8. August 2012 10:26
Another vintage Olds instrument has been sold within days.
The highly collectable Olds ‘Recording’ Bb trombone is always an instrument which generates lots of interest when one becomes available so Steve - our Brass Department Manager - was geared up to receive lots of phone calls when one was sent to the shop to sell on a commission sale basis, however the second customer in the shop who was given the trombone to play purchased it straight away!
The Olds Recording is unique in the fact that the inner slides are ‘fluted’ rather than round and it has been a favourite with many top players over the years in the Big Band circuit.
If you've got an instrument you're considering selling, click here for more information.
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3. August 2012 14:00
IF you take an initial glance at the wide range of euphoniums available in the modern world it will seem like a very bewildering prospect of actually finding the one that suits you best, so our Brass Department have drawn up this easy no nonsense guide to Euphoniums.
Euphoniums can be split into 3 categories:
3 valve Euphs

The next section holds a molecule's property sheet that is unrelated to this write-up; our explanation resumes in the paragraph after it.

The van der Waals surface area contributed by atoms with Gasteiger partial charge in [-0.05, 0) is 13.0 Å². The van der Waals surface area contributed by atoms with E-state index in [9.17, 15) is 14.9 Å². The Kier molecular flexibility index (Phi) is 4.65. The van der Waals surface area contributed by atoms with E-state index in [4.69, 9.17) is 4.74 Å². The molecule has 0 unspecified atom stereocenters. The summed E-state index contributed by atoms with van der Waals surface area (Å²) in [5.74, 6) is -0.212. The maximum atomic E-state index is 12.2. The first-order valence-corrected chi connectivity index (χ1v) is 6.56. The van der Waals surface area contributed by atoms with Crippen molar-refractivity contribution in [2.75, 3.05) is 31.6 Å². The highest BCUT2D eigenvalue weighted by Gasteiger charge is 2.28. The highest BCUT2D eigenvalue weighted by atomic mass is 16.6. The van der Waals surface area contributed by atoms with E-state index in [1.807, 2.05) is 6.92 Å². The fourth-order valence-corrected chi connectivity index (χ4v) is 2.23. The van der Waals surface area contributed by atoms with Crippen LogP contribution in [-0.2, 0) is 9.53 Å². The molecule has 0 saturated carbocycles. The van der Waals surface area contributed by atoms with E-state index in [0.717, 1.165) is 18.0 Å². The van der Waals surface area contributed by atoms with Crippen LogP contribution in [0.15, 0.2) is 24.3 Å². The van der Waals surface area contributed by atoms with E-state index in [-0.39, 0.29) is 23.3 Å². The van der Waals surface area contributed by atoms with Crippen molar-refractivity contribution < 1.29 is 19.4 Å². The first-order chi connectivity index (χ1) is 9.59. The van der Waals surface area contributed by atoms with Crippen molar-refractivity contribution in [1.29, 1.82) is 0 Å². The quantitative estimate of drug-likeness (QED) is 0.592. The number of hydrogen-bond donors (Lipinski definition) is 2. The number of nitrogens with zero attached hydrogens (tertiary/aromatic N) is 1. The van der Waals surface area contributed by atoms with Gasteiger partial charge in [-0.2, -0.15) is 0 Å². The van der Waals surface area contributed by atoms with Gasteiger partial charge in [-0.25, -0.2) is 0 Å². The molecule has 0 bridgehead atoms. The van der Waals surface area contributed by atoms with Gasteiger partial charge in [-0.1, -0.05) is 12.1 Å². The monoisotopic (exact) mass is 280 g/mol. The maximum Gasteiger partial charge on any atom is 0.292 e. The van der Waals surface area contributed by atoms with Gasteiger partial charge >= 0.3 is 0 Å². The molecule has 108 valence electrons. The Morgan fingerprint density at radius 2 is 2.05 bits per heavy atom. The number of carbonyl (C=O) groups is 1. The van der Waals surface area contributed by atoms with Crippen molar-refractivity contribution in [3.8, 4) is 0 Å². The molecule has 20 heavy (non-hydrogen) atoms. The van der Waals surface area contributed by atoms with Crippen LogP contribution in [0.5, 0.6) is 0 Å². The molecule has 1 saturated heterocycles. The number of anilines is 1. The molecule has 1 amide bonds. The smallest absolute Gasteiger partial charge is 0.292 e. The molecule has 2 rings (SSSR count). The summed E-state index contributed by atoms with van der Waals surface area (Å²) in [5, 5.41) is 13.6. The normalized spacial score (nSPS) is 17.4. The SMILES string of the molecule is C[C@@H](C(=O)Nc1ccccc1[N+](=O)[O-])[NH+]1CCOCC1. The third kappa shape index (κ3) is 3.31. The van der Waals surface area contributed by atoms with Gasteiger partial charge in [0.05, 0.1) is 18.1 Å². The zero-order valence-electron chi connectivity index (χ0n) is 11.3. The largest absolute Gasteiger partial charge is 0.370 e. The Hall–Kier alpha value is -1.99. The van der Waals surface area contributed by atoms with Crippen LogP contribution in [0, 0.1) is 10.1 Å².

4 valve Non Compensating Euphs
4 valve Compensating Euphs
3 Valve Euphs – Generally considered to be ‘student’ level as they only have 3 valves (rather than 4) which makes them light and easy to use especially for younger players. Our best selling ‘student’ 3 valve euphonium is our very own JP074 with prices from £344 inc. VAT.
The 4th valve on a euphonium increases it’s range by 2 ½ tones downwards when used. The 4th valve on euphoniums played in the UK is usually separated from the main valve block and is played with the left hand. Non Compensating euphoniums are considered a step up from the starter 3 valve instrument as it offers the player access to the lower range but may have a tendency to play sharp.
Non Compensating models start from £420.
Compensating 4 valve euphoniums are considered to be advanced models as not only have the 4th valve but also have extra tubing called ‘knuckles’ which ensures that the instrument plays more accurately in tune. Due to the extra tubing, larger bell and bigger bore the compensating euph is heavier than other models but the result is a much larger / rounder sound. Tuning can be further refined by the addition of a main slide trigger which can be found on certain models.
Prices for compensating euphs start from £700 for a JP274 right upto nearly £6000 for Sterling / Besson and Yamaha professional euphoniums.
If you would like any more information about euphoniums, contact Steve on email@example.com or call 01823 282386 (option 1).